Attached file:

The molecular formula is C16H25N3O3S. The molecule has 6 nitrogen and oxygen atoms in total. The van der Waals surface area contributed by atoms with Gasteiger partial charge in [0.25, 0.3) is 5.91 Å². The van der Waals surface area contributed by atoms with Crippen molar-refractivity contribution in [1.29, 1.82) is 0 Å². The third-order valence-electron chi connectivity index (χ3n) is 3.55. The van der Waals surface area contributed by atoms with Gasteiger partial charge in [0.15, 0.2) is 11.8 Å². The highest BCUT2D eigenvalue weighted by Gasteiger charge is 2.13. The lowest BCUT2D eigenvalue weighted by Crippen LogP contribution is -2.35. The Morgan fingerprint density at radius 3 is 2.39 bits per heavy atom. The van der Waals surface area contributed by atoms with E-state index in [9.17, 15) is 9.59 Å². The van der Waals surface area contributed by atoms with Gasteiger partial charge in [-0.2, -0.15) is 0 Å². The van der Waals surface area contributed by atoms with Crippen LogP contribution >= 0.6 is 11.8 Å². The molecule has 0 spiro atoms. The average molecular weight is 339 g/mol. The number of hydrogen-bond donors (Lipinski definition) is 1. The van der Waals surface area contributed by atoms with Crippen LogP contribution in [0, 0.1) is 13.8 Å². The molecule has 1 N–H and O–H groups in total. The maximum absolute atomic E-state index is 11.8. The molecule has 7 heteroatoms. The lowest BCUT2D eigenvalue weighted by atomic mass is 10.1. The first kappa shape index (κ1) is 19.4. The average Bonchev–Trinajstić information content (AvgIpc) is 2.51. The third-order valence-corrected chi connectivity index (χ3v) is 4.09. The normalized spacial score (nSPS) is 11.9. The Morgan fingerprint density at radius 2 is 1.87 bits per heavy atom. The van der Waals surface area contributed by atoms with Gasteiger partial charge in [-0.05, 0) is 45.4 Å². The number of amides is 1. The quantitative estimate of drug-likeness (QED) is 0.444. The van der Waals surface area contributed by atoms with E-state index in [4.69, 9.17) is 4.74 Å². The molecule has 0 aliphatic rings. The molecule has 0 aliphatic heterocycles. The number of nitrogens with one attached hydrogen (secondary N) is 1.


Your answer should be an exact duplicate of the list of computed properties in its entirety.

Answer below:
The molecular formula is C16H25N3O3S. The molecule has 6 nitrogen and oxygen atoms in total. The van der Waals surface area contributed by atoms with Gasteiger partial charge in [0.25, 0.3) is 5.91 Å². The van der Waals surface area contributed by atoms with Crippen molar-refractivity contribution in [1.29, 1.82) is 0 Å². The third-order valence-electron chi connectivity index (χ3n) is 3.55. The van der Waals surface area contributed by atoms with Gasteiger partial charge in [0.15, 0.2) is 11.8 Å². The highest BCUT2D eigenvalue weighted by Gasteiger charge is 2.13. The lowest BCUT2D eigenvalue weighted by Crippen LogP contribution is -2.35. The Morgan fingerprint density at radius 3 is 2.39 bits per heavy atom. The van der Waals surface area contributed by atoms with E-state index in [9.17, 15) is 9.59 Å². The van der Waals surface area contributed by atoms with Gasteiger partial charge in [-0.2, -0.15) is 0 Å². The van der Waals surface area contributed by atoms with Crippen LogP contribution >= 0.6 is 11.8 Å². The molecule has 0 spiro atoms. The average molecular weight is 339 g/mol. The number of hydrogen-bond donors (Lipinski definition) is 1. The van der Waals surface area contributed by atoms with Crippen LogP contribution in [0, 0.1) is 13.8 Å². The molecule has 1 N–H and O–H groups in total. The maximum absolute atomic E-state index is 11.8. The molecule has 7 heteroatoms. The lowest BCUT2D eigenvalue weighted by atomic mass is 10.1. The first kappa shape index (κ1) is 19.4. The average Bonchev–Trinajstić information content (AvgIpc) is 2.51. The third-order valence-corrected chi connectivity index (χ3v) is 4.09. The normalized spacial score (nSPS) is 11.9. The Morgan fingerprint density at radius 2 is 1.87 bits per heavy atom. The van der Waals surface area contributed by atoms with Gasteiger partial charge in [-0.05, 0) is 45.4 Å². The number of amides is 1. The quantitative estimate of drug-likeness (QED) is 0.444. The van der Waals surface area contributed by atoms with E-state index in [4.69, 9.17) is 4.74 Å². The molecule has 0 aliphatic rings. The molecule has 0 aliphatic heterocycles. The number of nitrogens with one attached hydrogen (secondary N) is 1.